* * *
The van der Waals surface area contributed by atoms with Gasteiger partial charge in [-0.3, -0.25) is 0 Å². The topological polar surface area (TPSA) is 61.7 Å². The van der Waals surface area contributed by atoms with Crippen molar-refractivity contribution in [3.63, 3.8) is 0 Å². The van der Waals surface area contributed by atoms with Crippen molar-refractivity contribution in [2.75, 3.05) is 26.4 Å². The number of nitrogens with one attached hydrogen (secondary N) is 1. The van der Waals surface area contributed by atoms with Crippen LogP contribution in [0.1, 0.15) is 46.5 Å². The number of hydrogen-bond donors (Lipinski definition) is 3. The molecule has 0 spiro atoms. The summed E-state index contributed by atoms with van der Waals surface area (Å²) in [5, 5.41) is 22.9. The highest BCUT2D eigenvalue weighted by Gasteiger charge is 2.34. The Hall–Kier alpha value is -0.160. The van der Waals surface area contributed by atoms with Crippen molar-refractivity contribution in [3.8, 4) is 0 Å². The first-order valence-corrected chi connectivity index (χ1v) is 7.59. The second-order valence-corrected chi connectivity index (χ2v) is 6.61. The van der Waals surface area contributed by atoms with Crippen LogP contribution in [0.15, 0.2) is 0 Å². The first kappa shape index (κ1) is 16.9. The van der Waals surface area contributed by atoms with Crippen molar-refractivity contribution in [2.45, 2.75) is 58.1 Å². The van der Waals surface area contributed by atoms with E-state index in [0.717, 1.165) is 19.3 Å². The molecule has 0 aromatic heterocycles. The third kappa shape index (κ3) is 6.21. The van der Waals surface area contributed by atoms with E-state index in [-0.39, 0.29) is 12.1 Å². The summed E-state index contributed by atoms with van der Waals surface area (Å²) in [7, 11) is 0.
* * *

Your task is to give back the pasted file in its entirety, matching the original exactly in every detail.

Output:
The van der Waals surface area contributed by atoms with Gasteiger partial charge in [-0.3, -0.25) is 0 Å². The topological polar surface area (TPSA) is 61.7 Å². The van der Waals surface area contributed by atoms with Crippen molar-refractivity contribution in [3.63, 3.8) is 0 Å². The van der Waals surface area contributed by atoms with Crippen molar-refractivity contribution in [2.75, 3.05) is 26.4 Å². The number of nitrogens with one attached hydrogen (secondary N) is 1. The van der Waals surface area contributed by atoms with Crippen LogP contribution in [0.1, 0.15) is 46.5 Å². The number of hydrogen-bond donors (Lipinski definition) is 3. The molecule has 0 spiro atoms. The summed E-state index contributed by atoms with van der Waals surface area (Å²) in [5, 5.41) is 22.9. The highest BCUT2D eigenvalue weighted by Gasteiger charge is 2.34. The Hall–Kier alpha value is -0.160. The van der Waals surface area contributed by atoms with Crippen molar-refractivity contribution in [3.8, 4) is 0 Å². The first-order valence-corrected chi connectivity index (χ1v) is 7.59. The second-order valence-corrected chi connectivity index (χ2v) is 6.61. The van der Waals surface area contributed by atoms with Crippen LogP contribution in [0.15, 0.2) is 0 Å². The first kappa shape index (κ1) is 16.9. The van der Waals surface area contributed by atoms with Crippen molar-refractivity contribution in [2.45, 2.75) is 58.1 Å². The van der Waals surface area contributed by atoms with E-state index in [0.717, 1.165) is 19.3 Å². The molecule has 0 aromatic heterocycles. The third kappa shape index (κ3) is 6.21. The van der Waals surface area contributed by atoms with E-state index in [-0.39, 0.29) is 12.1 Å². The summed E-state index contributed by atoms with van der Waals surface area (Å²) in [7, 11) is 0.